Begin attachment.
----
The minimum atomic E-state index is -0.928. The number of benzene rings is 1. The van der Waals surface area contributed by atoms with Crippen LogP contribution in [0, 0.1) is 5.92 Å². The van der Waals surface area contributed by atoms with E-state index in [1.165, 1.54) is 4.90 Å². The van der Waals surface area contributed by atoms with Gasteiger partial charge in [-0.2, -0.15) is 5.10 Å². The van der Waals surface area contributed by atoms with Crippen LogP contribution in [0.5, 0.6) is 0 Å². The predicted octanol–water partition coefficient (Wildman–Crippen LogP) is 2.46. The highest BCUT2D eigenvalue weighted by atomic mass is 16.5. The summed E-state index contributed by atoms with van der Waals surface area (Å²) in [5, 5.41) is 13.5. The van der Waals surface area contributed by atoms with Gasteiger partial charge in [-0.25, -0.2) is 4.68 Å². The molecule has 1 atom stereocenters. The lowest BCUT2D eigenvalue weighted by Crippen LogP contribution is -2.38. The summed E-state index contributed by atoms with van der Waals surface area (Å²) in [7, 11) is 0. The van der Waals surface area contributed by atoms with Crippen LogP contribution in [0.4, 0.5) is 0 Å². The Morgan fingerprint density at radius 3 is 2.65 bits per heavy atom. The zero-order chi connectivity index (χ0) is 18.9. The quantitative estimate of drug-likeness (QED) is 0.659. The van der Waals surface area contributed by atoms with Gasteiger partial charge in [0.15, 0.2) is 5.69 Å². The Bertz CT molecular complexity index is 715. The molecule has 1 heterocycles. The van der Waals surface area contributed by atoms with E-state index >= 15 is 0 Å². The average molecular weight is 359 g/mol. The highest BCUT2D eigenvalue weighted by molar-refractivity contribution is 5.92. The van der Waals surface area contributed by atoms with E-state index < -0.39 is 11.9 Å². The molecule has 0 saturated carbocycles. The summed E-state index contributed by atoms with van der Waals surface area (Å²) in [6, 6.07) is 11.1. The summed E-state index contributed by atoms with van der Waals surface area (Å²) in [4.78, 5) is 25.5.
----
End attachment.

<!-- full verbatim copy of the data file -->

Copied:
The minimum atomic E-state index is -0.928. The number of benzene rings is 1. The van der Waals surface area contributed by atoms with Crippen LogP contribution in [0, 0.1) is 5.92 Å². The van der Waals surface area contributed by atoms with E-state index in [1.165, 1.54) is 4.90 Å². The van der Waals surface area contributed by atoms with Gasteiger partial charge in [-0.2, -0.15) is 5.10 Å². The van der Waals surface area contributed by atoms with Crippen LogP contribution in [0.5, 0.6) is 0 Å². The predicted octanol–water partition coefficient (Wildman–Crippen LogP) is 2.46. The highest BCUT2D eigenvalue weighted by atomic mass is 16.5. The summed E-state index contributed by atoms with van der Waals surface area (Å²) in [5, 5.41) is 13.5. The van der Waals surface area contributed by atoms with Gasteiger partial charge in [-0.25, -0.2) is 4.68 Å². The molecule has 1 atom stereocenters. The lowest BCUT2D eigenvalue weighted by Crippen LogP contribution is -2.38. The summed E-state index contributed by atoms with van der Waals surface area (Å²) in [7, 11) is 0. The van der Waals surface area contributed by atoms with Crippen LogP contribution in [0.4, 0.5) is 0 Å². The Morgan fingerprint density at radius 3 is 2.65 bits per heavy atom. The zero-order chi connectivity index (χ0) is 18.9. The quantitative estimate of drug-likeness (QED) is 0.659. The van der Waals surface area contributed by atoms with Gasteiger partial charge in [0.15, 0.2) is 5.69 Å². The Bertz CT molecular complexity index is 715. The molecule has 1 heterocycles. The van der Waals surface area contributed by atoms with E-state index >= 15 is 0 Å². The average molecular weight is 359 g/mol. The highest BCUT2D eigenvalue weighted by molar-refractivity contribution is 5.92. The van der Waals surface area contributed by atoms with E-state index < -0.39 is 11.9 Å². The molecule has 0 saturated carbocycles. The summed E-state index contributed by atoms with van der Waals surface area (Å²) in [6, 6.07) is 11.1. The summed E-state index contributed by atoms with van der Waals surface area (Å²) in [4.78, 5) is 25.5.